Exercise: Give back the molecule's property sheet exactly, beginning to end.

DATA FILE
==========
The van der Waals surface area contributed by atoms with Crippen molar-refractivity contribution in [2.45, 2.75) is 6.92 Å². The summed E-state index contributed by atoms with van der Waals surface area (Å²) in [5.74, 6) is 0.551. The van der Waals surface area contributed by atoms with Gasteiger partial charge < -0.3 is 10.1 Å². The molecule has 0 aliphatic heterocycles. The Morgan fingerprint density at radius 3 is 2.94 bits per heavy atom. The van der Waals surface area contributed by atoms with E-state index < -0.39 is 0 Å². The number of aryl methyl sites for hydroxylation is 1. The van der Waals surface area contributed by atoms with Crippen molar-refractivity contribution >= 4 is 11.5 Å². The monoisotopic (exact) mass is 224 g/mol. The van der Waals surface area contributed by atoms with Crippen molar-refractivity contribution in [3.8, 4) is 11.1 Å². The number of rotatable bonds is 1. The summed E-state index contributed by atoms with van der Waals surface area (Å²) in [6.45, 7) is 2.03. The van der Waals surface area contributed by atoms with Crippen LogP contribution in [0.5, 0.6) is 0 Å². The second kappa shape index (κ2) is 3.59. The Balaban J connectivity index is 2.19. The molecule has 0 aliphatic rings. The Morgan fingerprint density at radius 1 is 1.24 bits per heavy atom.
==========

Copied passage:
The van der Waals surface area contributed by atoms with Crippen molar-refractivity contribution in [2.45, 2.75) is 6.92 Å². The summed E-state index contributed by atoms with van der Waals surface area (Å²) in [5.74, 6) is 0.551. The van der Waals surface area contributed by atoms with Gasteiger partial charge < -0.3 is 10.1 Å². The molecule has 0 aliphatic heterocycles. The Morgan fingerprint density at radius 3 is 2.94 bits per heavy atom. The van der Waals surface area contributed by atoms with E-state index < -0.39 is 0 Å². The number of aryl methyl sites for hydroxylation is 1. The van der Waals surface area contributed by atoms with Crippen molar-refractivity contribution >= 4 is 11.5 Å². The monoisotopic (exact) mass is 224 g/mol. The van der Waals surface area contributed by atoms with Crippen molar-refractivity contribution in [3.8, 4) is 11.1 Å². The number of rotatable bonds is 1. The summed E-state index contributed by atoms with van der Waals surface area (Å²) in [6.45, 7) is 2.03. The van der Waals surface area contributed by atoms with Crippen LogP contribution in [0.5, 0.6) is 0 Å². The second kappa shape index (κ2) is 3.59. The Balaban J connectivity index is 2.19. The molecule has 0 aliphatic rings. The Morgan fingerprint density at radius 1 is 1.24 bits per heavy atom.